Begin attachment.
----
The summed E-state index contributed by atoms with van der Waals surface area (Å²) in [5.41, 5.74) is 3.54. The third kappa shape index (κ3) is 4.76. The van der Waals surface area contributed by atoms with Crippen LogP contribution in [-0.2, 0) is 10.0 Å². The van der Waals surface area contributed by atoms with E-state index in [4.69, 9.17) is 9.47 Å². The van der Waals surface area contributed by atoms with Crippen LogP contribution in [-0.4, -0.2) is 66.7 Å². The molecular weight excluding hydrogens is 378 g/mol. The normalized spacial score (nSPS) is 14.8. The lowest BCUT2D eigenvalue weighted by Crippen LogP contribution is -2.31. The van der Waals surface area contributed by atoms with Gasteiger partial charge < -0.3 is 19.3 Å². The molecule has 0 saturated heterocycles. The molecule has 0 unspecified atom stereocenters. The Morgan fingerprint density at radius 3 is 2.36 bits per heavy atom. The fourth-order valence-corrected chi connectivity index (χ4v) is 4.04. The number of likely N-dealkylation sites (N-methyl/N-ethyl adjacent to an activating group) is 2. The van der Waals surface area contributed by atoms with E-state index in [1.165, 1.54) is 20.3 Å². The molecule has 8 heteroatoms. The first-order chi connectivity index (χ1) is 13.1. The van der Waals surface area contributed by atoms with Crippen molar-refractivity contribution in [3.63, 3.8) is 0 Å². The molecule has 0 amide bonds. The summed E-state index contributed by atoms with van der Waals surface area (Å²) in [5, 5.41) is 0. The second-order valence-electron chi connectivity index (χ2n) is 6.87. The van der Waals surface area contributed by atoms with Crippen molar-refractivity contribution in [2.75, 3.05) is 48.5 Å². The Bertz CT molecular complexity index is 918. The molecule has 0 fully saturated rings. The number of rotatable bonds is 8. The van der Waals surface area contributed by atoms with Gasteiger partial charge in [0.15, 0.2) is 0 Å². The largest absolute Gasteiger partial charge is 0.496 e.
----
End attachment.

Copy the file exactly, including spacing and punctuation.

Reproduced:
The summed E-state index contributed by atoms with van der Waals surface area (Å²) in [5.41, 5.74) is 3.54. The third kappa shape index (κ3) is 4.76. The van der Waals surface area contributed by atoms with Crippen LogP contribution in [-0.2, 0) is 10.0 Å². The van der Waals surface area contributed by atoms with E-state index in [4.69, 9.17) is 9.47 Å². The van der Waals surface area contributed by atoms with Crippen LogP contribution in [-0.4, -0.2) is 66.7 Å². The molecular weight excluding hydrogens is 378 g/mol. The normalized spacial score (nSPS) is 14.8. The lowest BCUT2D eigenvalue weighted by Crippen LogP contribution is -2.31. The van der Waals surface area contributed by atoms with Gasteiger partial charge < -0.3 is 19.3 Å². The molecule has 0 saturated heterocycles. The molecule has 0 unspecified atom stereocenters. The Morgan fingerprint density at radius 3 is 2.36 bits per heavy atom. The fourth-order valence-corrected chi connectivity index (χ4v) is 4.04. The number of likely N-dealkylation sites (N-methyl/N-ethyl adjacent to an activating group) is 2. The van der Waals surface area contributed by atoms with E-state index in [1.165, 1.54) is 20.3 Å². The molecule has 8 heteroatoms. The first-order chi connectivity index (χ1) is 13.1. The van der Waals surface area contributed by atoms with Crippen molar-refractivity contribution in [3.63, 3.8) is 0 Å². The molecule has 0 amide bonds. The summed E-state index contributed by atoms with van der Waals surface area (Å²) in [5, 5.41) is 0. The second-order valence-electron chi connectivity index (χ2n) is 6.87. The van der Waals surface area contributed by atoms with Crippen molar-refractivity contribution in [2.75, 3.05) is 48.5 Å². The Bertz CT molecular complexity index is 918. The molecule has 0 fully saturated rings. The number of rotatable bonds is 8. The van der Waals surface area contributed by atoms with Gasteiger partial charge in [0.15, 0.2) is 0 Å². The largest absolute Gasteiger partial charge is 0.496 e.